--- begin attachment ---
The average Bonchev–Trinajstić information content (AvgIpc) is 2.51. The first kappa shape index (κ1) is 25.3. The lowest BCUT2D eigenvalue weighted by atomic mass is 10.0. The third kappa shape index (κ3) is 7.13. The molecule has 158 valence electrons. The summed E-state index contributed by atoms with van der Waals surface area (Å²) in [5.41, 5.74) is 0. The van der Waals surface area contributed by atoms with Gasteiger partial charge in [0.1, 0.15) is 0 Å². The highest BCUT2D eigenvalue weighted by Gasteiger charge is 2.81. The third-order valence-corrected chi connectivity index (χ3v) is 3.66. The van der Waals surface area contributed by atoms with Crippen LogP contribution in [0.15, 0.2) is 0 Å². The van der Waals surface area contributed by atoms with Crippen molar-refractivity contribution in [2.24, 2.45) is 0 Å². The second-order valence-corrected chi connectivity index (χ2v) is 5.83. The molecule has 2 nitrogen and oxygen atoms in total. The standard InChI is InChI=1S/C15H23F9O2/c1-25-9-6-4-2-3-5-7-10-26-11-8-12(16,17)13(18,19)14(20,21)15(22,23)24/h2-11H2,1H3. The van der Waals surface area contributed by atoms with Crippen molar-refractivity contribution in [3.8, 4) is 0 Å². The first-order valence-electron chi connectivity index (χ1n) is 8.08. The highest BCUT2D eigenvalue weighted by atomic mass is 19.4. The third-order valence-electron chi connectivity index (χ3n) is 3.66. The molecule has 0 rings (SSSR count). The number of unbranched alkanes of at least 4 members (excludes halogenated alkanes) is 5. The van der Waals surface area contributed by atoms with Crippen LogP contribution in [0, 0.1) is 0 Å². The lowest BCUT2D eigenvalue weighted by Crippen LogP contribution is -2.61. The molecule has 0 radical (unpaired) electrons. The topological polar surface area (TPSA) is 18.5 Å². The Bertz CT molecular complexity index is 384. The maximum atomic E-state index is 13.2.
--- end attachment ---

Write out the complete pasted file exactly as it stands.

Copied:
The average Bonchev–Trinajstić information content (AvgIpc) is 2.51. The first kappa shape index (κ1) is 25.3. The lowest BCUT2D eigenvalue weighted by atomic mass is 10.0. The third kappa shape index (κ3) is 7.13. The molecule has 158 valence electrons. The summed E-state index contributed by atoms with van der Waals surface area (Å²) in [5.41, 5.74) is 0. The van der Waals surface area contributed by atoms with Gasteiger partial charge in [0.1, 0.15) is 0 Å². The highest BCUT2D eigenvalue weighted by Gasteiger charge is 2.81. The third-order valence-corrected chi connectivity index (χ3v) is 3.66. The van der Waals surface area contributed by atoms with Crippen LogP contribution in [0.15, 0.2) is 0 Å². The van der Waals surface area contributed by atoms with Crippen molar-refractivity contribution in [2.24, 2.45) is 0 Å². The second-order valence-corrected chi connectivity index (χ2v) is 5.83. The molecule has 2 nitrogen and oxygen atoms in total. The standard InChI is InChI=1S/C15H23F9O2/c1-25-9-6-4-2-3-5-7-10-26-11-8-12(16,17)13(18,19)14(20,21)15(22,23)24/h2-11H2,1H3. The van der Waals surface area contributed by atoms with Crippen molar-refractivity contribution in [3.8, 4) is 0 Å². The first-order valence-electron chi connectivity index (χ1n) is 8.08. The highest BCUT2D eigenvalue weighted by atomic mass is 19.4. The third-order valence-electron chi connectivity index (χ3n) is 3.66. The molecule has 0 rings (SSSR count). The number of unbranched alkanes of at least 4 members (excludes halogenated alkanes) is 5. The van der Waals surface area contributed by atoms with Crippen LogP contribution in [0, 0.1) is 0 Å². The lowest BCUT2D eigenvalue weighted by Crippen LogP contribution is -2.61. The molecule has 0 radical (unpaired) electrons. The topological polar surface area (TPSA) is 18.5 Å². The Bertz CT molecular complexity index is 384. The maximum atomic E-state index is 13.2.